##vvvv-meetup on irc.freenode.net every first monday in the month (ie. july 5th) starting 4pm (CET)
here is to announce a little feature nobody has asked for:
basically you can now write a value/spread to any pin of a running vvvv-patch from the outside. sick? yes.
the plugininterface now allows you to write to any pin which is in turn used by a new node called Server (VVVV) which listens for your udp/osc-messages and distributes received values to the targeted pins, like so:
/40/30/2/Y Input Value 2.4,2.5,2.6
sending the above osc-message to the vvvv-servers port will set the Y Input Value of the node with ID 2 which sits in patch with ID 30 which sits in patch with ID 40 to a spread of:
2.4 2.5 2.6
see? should allow you to quite mess around..
now of course you don't want to do this all random and find out about the target-addresses manually. as mentioned in a previous posting refactor-to-subpatch there is one primary shortcut left on vvvvs keyboard cheat-sheet which we saved for this moment: ctrl+k (read "kontroll") allows you to expose selected IOBoxes for being controlled from the outside. first exposing only turns IOBoxes green, but inside this sets a flag on the node that can be accessed via the plugininterface which e.g. allows a node like the afformentioned Server (VVVV) to return a list of all exposed pins' osc addresses...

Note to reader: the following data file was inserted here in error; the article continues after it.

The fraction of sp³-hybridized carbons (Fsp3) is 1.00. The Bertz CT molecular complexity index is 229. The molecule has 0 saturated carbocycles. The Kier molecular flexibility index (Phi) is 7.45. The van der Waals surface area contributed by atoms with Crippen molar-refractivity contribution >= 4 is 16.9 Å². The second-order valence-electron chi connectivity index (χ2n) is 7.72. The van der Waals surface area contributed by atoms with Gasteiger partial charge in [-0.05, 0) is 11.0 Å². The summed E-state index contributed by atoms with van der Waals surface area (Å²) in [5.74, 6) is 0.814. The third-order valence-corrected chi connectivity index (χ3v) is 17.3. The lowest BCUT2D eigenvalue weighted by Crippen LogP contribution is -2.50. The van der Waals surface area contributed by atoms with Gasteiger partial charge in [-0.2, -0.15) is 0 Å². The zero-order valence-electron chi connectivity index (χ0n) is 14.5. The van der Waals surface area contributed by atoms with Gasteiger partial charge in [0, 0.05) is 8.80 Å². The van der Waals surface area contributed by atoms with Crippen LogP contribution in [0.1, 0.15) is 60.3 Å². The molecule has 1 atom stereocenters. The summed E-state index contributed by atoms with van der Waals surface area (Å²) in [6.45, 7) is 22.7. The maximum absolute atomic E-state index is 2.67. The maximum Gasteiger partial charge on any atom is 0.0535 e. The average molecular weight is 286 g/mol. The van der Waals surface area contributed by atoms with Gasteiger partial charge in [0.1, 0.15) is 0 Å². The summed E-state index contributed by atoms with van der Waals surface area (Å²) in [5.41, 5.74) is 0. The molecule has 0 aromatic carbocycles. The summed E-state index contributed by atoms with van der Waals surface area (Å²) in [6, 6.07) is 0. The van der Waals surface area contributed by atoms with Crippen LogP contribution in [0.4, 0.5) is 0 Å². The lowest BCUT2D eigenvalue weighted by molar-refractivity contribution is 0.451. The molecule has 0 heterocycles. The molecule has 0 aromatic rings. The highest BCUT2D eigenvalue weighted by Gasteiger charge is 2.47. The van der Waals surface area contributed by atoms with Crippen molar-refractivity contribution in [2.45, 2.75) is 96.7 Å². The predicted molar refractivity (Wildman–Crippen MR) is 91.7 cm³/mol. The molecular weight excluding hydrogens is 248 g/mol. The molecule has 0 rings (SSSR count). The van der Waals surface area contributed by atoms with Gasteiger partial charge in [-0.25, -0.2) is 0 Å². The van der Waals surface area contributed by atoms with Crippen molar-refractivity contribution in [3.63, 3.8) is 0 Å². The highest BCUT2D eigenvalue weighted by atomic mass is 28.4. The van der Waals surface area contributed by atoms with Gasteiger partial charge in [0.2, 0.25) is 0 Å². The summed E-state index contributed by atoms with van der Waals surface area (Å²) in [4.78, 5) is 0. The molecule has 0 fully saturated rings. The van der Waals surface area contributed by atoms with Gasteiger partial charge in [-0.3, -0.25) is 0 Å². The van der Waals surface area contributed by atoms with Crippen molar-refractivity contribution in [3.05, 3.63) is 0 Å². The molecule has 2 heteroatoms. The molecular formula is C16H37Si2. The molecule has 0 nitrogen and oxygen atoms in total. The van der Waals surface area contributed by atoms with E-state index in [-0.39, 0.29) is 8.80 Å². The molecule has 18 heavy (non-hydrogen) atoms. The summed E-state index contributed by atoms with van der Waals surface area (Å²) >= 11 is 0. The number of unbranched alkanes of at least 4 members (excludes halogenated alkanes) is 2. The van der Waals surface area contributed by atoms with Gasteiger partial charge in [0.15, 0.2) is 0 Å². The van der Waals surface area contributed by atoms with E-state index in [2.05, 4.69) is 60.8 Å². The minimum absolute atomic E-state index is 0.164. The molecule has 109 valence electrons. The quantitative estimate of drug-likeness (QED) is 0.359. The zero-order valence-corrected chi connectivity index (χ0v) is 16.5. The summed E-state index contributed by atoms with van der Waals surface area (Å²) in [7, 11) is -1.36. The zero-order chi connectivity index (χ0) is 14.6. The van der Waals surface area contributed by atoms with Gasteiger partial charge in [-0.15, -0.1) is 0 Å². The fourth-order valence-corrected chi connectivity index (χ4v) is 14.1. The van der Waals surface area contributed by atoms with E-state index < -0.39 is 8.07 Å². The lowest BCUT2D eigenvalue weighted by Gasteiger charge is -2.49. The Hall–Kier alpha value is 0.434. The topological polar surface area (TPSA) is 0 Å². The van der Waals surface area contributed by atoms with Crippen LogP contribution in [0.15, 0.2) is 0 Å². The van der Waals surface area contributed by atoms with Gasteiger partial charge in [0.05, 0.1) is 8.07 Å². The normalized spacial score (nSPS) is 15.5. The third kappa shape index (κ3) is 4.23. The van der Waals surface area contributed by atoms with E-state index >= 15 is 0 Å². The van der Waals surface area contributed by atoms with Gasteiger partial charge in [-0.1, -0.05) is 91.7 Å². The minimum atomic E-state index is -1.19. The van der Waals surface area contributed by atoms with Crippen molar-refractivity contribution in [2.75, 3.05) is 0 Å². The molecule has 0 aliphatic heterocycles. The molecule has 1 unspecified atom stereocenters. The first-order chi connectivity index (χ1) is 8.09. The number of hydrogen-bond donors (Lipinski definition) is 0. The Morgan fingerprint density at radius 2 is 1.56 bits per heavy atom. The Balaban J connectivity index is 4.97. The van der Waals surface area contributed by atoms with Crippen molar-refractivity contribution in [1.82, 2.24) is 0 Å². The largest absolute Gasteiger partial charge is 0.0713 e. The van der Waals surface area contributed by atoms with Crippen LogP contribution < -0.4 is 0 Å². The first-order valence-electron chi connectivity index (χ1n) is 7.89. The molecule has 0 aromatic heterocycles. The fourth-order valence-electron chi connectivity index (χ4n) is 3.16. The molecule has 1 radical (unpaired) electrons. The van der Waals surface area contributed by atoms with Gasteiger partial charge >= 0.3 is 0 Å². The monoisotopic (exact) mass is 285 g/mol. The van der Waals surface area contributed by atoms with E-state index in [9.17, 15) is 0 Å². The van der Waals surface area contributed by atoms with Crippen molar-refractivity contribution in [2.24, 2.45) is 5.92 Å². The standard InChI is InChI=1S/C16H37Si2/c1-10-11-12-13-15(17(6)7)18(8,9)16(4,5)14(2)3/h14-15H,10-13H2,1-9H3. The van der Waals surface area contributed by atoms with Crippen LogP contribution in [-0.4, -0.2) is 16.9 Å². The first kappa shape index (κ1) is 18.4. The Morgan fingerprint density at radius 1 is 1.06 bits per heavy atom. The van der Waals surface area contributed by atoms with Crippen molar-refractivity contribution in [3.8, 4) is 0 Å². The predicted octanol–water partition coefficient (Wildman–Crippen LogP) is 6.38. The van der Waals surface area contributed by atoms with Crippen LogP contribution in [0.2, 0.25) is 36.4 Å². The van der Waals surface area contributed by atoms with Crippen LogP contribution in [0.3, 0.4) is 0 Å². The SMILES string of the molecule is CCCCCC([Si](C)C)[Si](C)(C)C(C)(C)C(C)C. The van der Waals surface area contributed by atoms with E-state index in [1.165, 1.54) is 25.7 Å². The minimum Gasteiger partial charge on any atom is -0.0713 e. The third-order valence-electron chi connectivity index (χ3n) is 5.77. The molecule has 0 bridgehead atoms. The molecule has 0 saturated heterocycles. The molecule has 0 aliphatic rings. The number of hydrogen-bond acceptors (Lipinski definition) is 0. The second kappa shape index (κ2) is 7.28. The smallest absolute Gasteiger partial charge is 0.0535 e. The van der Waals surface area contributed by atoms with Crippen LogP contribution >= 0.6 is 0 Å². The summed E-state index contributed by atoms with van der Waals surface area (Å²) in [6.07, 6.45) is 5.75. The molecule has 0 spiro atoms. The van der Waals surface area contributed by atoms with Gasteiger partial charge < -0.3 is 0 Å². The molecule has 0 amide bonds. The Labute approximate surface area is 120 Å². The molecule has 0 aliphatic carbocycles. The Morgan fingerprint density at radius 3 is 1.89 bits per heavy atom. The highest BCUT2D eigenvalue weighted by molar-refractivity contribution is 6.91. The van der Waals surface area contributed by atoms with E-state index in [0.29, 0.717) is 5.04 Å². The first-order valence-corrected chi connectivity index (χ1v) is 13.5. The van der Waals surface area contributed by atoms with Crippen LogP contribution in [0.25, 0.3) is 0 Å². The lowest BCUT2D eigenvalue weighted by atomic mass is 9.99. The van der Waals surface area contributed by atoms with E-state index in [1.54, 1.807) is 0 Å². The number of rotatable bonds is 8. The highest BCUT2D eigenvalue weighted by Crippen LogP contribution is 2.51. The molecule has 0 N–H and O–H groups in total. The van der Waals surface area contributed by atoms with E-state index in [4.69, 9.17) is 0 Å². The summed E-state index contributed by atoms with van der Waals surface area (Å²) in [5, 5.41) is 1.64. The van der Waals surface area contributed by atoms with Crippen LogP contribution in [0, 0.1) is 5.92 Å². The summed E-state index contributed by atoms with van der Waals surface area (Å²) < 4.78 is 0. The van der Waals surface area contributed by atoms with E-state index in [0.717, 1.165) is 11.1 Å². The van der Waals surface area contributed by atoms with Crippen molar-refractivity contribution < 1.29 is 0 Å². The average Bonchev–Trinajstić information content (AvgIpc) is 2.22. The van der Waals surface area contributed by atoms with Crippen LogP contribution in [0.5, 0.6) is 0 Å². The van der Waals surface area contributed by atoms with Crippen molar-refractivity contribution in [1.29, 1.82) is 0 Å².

next it would be nice to write values to such exposed IOBoxes from, say a mobile device. this is where Kontrolleur (VVVV) steps in. essentially just an alternative, more specialized vvvv-server that pushes information about exposed pins to the Kontrolleur android app. check its help-patch for instructions.
and like Kontrolleur (VVVV) it could also make (even more) sense to code a plugin that communicates with Control (which seems to be in quite a rework for some time now so i didn't dare touch it) or one that exposes pins via even other protocols (http, whatnot..)
all necessary functionality (reading of/writing to pins, listing exposed pins,...) is accessible via the plugininterface. you know what to do..
now available in latest alpha builds.